Mt Eden bones: Residents not surprised at identity of man entombed in concrete

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The case of the human remains found entombed under an old Auckland villa could be one step closer to being solved.

Police remained at the scene at 3 Marlborough Street yesterday.

Police remained at the scene at 3 Marlborough Street yesterday. Photo: RNZ / Dan Cook

Police were called to the house on Marlborough street in January, when contractors renovating an old boarding house uncovered bones under the property.

Today, it was announced they had identified those remains as David Stanley Hart, who is listed as one of the home’s former owners.

Residents of the street weren’t surprised by the revelation, or that his death was being treated as suspicious.

“The obvious, I guess, David Stanley Hart, it was probably the obvious call, and I guess it just puts the neighbourhood at rest a little bit,” said neighbour, Malcolm.

“It’s no more complicated than we’d all suspected. Very sad for David and I’d be surprised if they get to the bottom of it, but who knows.”

Police remained at the scene at 3 Marlborough Street yesterday.

Police remained at the scene at 3 Marlborough Street yesterday. Photo: RNZ / Dan Cook

When Hart owned it, he ran it as a boarding house, with a raft of interesting characters passing through.

And when news of the bone discovery first hit the headlines, neighbours RNZ spoke to said Hart had disappeared almost 15 years ago.

Murray Golding, who had grown up on Marlborough street, said the boarders had always struck him as odd and he wondered if they had something to do with it.

“I think maybe something happened with one of his boarders that was there.”

“He might have said the wrong thing and done something to him and buried him under his own house.”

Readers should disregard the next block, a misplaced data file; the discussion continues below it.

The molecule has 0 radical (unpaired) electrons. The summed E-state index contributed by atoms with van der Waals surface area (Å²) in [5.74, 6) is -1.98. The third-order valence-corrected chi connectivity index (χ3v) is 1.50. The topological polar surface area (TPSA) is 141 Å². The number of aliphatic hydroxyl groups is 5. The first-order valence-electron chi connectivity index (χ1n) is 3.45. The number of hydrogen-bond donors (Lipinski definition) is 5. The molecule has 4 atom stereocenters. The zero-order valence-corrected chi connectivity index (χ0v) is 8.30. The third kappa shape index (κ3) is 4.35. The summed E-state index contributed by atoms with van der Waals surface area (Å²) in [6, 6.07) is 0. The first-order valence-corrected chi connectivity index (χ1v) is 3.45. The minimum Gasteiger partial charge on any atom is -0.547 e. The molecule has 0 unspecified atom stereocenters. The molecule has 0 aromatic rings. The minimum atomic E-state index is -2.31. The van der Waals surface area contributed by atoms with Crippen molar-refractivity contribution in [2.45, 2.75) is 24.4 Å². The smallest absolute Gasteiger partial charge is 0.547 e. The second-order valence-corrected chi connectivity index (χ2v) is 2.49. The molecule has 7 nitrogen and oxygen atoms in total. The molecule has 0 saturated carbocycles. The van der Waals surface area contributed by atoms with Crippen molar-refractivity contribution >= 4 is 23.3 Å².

Hart also owned a second property at Blackball near Greymouth, where he enjoyed goldmining.

An old neighbour there, Neville Sheehan, said Hart was a bit eccentric but the pair enjoyed chatting when he came to town.

Sheehan also kept an eye on the property when Hart was away, and ran sheep there to keep the grass low.

The house in Marlborough Street in Mount Eden is now owned by Peter Marsden, who was renovating the rundown hulk when the bones were found.

He said everyone had been a tad suspicious about the lump of concrete, but had not thought a whole lot about it until the discovery.

“Pretty horrific, I hadn’t seen human bones before, so yeah, so my builder… they phoned me up and said that they’d found human remains that was underneath this sort of, big pile of concrete.”

Marsden said police told him a while ago they knew who the remains belonged to, but things had gone quiet.

He learned today they were Hart’s but said he was not surprised.

“It was 99 percent sure that it was him, but that was without the confirmation, but yeah, nah it was good to hear that it was him.”

Acting Detective Senior Sergeant Mark Franich said the process of identification had been long and exhaustive.

The cause of death and how Hart ended up entombed under his own house still unclear.

He said the family had been notified and the police were now appealing for help from anyone who interacted with Hart as far back as March 2004.

They wanted to speak with anyone who interacted with tenants at the house until 2016, when it stopped being used a boarding house.

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